Somehow Familiar but Still a Stranger: Syrian Students in Turkish Higher Education

ATTAR G. E., Kucuksen D.

JOURNAL OF INTERNATIONAL MIGRATION AND INTEGRATION, vol.20, no.4, pp.1041-1053, 2019 (ESCI) identifier identifier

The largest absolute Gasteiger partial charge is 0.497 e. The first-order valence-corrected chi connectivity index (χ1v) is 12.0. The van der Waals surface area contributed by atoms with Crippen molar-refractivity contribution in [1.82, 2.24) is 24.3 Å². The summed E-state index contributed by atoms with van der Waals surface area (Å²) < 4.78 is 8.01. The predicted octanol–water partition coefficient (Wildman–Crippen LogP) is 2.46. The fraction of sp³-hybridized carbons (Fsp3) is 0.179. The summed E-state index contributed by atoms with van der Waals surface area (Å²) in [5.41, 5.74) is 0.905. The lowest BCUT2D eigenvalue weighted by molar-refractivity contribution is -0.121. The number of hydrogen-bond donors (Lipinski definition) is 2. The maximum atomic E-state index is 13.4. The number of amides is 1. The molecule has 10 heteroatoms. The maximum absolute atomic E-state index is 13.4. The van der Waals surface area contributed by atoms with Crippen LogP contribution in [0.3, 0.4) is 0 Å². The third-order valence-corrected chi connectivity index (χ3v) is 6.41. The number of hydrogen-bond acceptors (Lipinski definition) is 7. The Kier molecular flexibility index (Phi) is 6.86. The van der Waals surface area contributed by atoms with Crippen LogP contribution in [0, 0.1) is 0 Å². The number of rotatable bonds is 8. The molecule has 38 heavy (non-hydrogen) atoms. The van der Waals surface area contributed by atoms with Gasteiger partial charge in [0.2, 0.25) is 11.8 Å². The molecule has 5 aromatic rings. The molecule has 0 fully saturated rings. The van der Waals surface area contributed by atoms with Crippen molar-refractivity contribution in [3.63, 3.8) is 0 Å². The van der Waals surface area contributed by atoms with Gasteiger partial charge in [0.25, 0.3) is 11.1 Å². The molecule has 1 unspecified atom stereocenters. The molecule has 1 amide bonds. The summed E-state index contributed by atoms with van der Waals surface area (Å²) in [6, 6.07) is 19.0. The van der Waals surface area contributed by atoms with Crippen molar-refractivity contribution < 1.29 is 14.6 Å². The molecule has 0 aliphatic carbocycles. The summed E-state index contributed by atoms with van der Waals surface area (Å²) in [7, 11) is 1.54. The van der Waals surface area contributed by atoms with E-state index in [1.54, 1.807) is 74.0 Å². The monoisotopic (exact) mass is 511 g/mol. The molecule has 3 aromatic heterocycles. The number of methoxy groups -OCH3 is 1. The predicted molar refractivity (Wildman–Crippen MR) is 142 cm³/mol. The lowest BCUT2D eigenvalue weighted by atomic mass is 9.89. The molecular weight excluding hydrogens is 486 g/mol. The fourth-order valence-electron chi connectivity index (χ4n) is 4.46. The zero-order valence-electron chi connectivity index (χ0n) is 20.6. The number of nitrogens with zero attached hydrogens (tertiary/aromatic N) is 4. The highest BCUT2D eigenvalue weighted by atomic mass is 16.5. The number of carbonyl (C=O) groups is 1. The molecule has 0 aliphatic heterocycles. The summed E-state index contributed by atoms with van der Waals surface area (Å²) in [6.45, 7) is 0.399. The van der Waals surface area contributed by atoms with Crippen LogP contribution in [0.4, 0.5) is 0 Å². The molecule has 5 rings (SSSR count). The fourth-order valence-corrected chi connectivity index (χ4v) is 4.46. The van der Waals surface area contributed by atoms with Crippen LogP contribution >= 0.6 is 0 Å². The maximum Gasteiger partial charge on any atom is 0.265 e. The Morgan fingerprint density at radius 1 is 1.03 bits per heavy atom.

The number of Syrian students attending higher education institutions in Turkey in 2016-2017 academic year is nearly 15,000. Mersin is a city in the southern part of Turkey, and the number of registered Syrians in Mersin is around 150,000. With rapid increase in the number of Syrians at education age, research on Syrian youth attending higher education has become significant. Mersin University has the 4th highest number of Syrian students among 182 universities in Turkey. This paper examines individual, environmental, and structural problems experienced by Syrian students attending Mersin University. The paper utilizes the conceptual tools of micro-sociology by analyzing the experiences of both Syrian students and their Turkish classmates. The analysis focuses on whether Syrian students are seen as "strangers" or not, both from their own experiences and from those of Turkish students interacting with them. In this context, in-depth interviews are conducted with 15 Syrian and 8 Turkish students. The narratives of Syrian and Turkish students are analyzed via the themes of avoidance of contact, spatial discrimination, interacting with the unknown, and prejudice. Findings reveal that both groups of students keep a distance from each other; they prefer to be spatially separate at campus and at classrooms. Moreover, Syrian students state that they could communicate more easily if they overcome the problems with their use of Turkish language. The last but not the least, Syrian students are sometimes subjected to different kinds of prejudice, especially about the university entrance process, and also exposed to negative behaviors.